What lineage did the Buddha hold?

I was checking out various blogs on the Engaged Buddhist Network and saw a post titled “What did the Buddha take refuge in.” It brought me back to something I’ve been thinking about for a bit now, and have spoken with others about it as well– what lineage did Buddha hold?

There are all sorts of Buddhist lineages and schools out there– Soto Zen, Rinzai Zen, Kwan Um Zen, Tibetan (there are many schools under this Tibetan umbrella as well), Nichiren, Pure Land, etc. Which one do you think the Buddha followed?

He didn’t follow any of them, he was a rebel and beat his own drum. He said, in not these exact words, I can see there are things happening here– people are suffering, and I am going to do something about it. He didn’t have a lineage, a teacher or guru, he saw what was wrong and did what he could to fix it.

It’s human nature to constantly label and call ourselves something, I guess we think it makes a part of something bigger than ourselves, to be included “in the group”. And while I do agree, we are all “one group” and are completely interdependent on one another, I think things like labels and titles may do more harm than good.

Labels put us in a box,  they single us out. Labels constrict us and can even make us small minded at times. We lose sight of the “bigger picture” when we put a stamp on something and say “that’s what that is, and it will always be that way.” It won’t always be that way, everything changes, constantly, such is the way of Samsara.

The Buddha once said…

How joyful to look upon the Awakened,
And to keep the company with the Wise.

Follow then the Shining Ones,
The Wise,
The Awakened,
The Loving,
For they know how to work and forebear.

But if you cannot find Friend
or Master to go with you,
Travel on alone –
Like a king who has given away his kingdom,
Like an elephant in the forest.

If the traveler can find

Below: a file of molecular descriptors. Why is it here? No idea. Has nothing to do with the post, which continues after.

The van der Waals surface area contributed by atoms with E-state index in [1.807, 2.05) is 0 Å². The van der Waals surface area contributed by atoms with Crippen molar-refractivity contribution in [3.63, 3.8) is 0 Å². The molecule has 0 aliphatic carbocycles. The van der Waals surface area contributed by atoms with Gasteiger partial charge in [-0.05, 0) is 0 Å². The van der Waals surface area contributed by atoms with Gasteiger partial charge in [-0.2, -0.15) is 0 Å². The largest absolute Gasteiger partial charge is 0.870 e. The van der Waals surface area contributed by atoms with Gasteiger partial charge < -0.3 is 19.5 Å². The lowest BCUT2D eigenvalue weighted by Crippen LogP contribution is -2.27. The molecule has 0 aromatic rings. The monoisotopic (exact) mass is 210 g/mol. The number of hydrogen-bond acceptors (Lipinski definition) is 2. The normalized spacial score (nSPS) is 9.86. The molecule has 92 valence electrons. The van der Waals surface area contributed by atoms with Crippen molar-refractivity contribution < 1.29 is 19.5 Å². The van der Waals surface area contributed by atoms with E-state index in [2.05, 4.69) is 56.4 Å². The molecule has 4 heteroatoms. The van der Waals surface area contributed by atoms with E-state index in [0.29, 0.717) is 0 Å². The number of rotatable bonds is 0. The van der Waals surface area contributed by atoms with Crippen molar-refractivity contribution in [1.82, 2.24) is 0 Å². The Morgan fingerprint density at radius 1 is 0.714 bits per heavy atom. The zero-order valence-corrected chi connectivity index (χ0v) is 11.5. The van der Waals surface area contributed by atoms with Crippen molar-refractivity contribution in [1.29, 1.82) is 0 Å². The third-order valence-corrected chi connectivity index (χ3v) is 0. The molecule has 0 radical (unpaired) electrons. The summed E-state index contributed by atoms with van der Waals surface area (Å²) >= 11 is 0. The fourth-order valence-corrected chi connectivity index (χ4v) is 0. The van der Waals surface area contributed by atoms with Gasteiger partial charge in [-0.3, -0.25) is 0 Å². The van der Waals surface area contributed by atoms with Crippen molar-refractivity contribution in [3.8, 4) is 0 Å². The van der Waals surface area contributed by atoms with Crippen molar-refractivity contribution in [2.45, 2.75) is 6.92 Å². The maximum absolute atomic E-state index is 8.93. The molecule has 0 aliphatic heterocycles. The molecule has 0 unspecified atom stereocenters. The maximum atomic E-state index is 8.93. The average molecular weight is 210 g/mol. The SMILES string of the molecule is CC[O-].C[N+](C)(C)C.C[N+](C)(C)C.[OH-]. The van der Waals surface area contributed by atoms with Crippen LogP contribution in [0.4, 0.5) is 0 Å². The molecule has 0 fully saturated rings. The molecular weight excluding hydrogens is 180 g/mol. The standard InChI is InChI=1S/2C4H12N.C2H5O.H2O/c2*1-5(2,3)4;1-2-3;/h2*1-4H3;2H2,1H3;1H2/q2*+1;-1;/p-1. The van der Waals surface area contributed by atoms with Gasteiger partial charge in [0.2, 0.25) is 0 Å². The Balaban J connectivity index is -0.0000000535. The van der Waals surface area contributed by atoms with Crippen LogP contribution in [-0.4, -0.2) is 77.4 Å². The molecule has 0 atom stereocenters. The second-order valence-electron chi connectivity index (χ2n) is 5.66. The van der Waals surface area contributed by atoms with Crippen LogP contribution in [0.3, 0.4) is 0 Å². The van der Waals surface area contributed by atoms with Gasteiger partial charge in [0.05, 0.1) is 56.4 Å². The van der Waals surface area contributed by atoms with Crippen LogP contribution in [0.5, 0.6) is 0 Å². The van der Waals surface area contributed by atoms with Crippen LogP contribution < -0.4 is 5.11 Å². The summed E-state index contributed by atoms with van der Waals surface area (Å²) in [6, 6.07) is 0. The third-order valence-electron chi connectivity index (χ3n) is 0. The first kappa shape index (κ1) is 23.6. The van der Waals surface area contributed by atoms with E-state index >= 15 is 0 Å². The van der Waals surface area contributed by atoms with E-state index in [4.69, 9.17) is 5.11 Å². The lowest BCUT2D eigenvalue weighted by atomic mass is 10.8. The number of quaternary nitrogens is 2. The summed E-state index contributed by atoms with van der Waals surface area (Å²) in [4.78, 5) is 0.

A Virtuous and Wise companion,
Let him go with him joyfully,
And overcome the dangers of the way.

Follow them,
As the moon follows the path of the stars.

What struck me was the part that says:

But if you cannot find Friend
or Master to go with you,
Travel on alone –
Like a king who has given away his kingdom,
Like an elephant in the forest.

That small paragraph alone strips it all down, just do it. Be the person that you can be, do what you can. Buddha did, so can you. And like a very wise man once told me….

“Yeah. be yr own man. the Buddha was.”


  1. I like what Tony has said and this goes for any religion.It all breaks off into little groups.A good look to read is Siddhartha by Herman Hesse,it gives you a little differant percertion.

  2. All schools of thought and religion have this same problem. They split and split and split again. In the end I believe the original message is ultimately lost when this happens.

    It is believed the last words of the Buddha were “Behold, O monks, this is my last advice to you. All component things in the world are changeable. They are not lasting. Work hard to gain your own salvation.”

    “Work hard to gain your own salvation.” I like that sentence. In the end all responsibility is put back on me. It doesn’t matter which school of thought thinks it’s right. It doesn’t matter what my sangha believes. In the end there are no excuses; “I was taught the wrong thing. I followed the wrong sangha. I did what others told me to.” No, in the end I am responsible for my own salvation. To compare to what you have written: In the end I have walked my own path and beat my own drum, just like the Buddha did.

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